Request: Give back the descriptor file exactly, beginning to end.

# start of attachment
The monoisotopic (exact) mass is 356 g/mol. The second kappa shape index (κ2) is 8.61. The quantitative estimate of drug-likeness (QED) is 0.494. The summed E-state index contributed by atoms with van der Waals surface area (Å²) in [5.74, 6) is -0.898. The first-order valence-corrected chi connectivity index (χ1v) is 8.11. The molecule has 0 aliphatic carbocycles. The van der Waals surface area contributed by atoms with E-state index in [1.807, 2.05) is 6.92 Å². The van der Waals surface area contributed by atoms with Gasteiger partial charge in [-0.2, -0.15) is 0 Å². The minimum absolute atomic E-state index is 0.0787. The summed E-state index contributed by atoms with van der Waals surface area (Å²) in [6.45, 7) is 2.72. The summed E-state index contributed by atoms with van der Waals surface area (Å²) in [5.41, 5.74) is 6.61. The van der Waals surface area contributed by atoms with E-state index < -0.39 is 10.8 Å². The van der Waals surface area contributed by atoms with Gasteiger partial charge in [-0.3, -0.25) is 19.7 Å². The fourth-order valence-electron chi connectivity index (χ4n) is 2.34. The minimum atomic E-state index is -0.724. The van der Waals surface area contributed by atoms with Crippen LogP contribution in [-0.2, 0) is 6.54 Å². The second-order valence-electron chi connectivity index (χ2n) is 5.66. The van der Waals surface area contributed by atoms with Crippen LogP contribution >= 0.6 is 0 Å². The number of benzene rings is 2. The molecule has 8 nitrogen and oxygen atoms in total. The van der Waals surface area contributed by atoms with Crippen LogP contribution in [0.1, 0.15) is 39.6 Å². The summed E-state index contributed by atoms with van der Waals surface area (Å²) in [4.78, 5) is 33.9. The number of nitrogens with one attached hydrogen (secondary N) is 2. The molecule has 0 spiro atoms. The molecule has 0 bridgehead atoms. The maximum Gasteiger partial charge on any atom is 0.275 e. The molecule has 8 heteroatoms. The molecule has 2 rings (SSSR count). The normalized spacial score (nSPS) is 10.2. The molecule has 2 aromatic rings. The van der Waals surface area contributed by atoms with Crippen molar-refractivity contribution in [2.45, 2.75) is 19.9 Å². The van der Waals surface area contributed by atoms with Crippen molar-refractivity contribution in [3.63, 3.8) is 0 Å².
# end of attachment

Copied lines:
The monoisotopic (exact) mass is 356 g/mol. The second kappa shape index (κ2) is 8.61. The quantitative estimate of drug-likeness (QED) is 0.494. The summed E-state index contributed by atoms with van der Waals surface area (Å²) in [5.74, 6) is -0.898. The first-order valence-corrected chi connectivity index (χ1v) is 8.11. The molecule has 0 aliphatic carbocycles. The van der Waals surface area contributed by atoms with E-state index in [1.807, 2.05) is 6.92 Å². The van der Waals surface area contributed by atoms with Gasteiger partial charge in [-0.2, -0.15) is 0 Å². The minimum absolute atomic E-state index is 0.0787. The summed E-state index contributed by atoms with van der Waals surface area (Å²) in [6.45, 7) is 2.72. The summed E-state index contributed by atoms with van der Waals surface area (Å²) in [5.41, 5.74) is 6.61. The van der Waals surface area contributed by atoms with E-state index < -0.39 is 10.8 Å². The van der Waals surface area contributed by atoms with Gasteiger partial charge in [-0.3, -0.25) is 19.7 Å². The fourth-order valence-electron chi connectivity index (χ4n) is 2.34. The minimum atomic E-state index is -0.724. The van der Waals surface area contributed by atoms with Crippen LogP contribution in [-0.2, 0) is 6.54 Å². The second-order valence-electron chi connectivity index (χ2n) is 5.66. The van der Waals surface area contributed by atoms with Crippen LogP contribution >= 0.6 is 0 Å². The number of benzene rings is 2. The molecule has 8 nitrogen and oxygen atoms in total. The van der Waals surface area contributed by atoms with Crippen LogP contribution in [0.1, 0.15) is 39.6 Å². The summed E-state index contributed by atoms with van der Waals surface area (Å²) in [4.78, 5) is 33.9. The number of nitrogens with one attached hydrogen (secondary N) is 2. The molecule has 0 spiro atoms. The molecule has 0 bridgehead atoms. The maximum Gasteiger partial charge on any atom is 0.275 e. The molecule has 8 heteroatoms. The molecule has 2 rings (SSSR count). The normalized spacial score (nSPS) is 10.2. The molecule has 2 aromatic rings. The van der Waals surface area contributed by atoms with Crippen molar-refractivity contribution in [2.45, 2.75) is 19.9 Å². The van der Waals surface area contributed by atoms with Crippen molar-refractivity contribution in [3.63, 3.8) is 0 Å².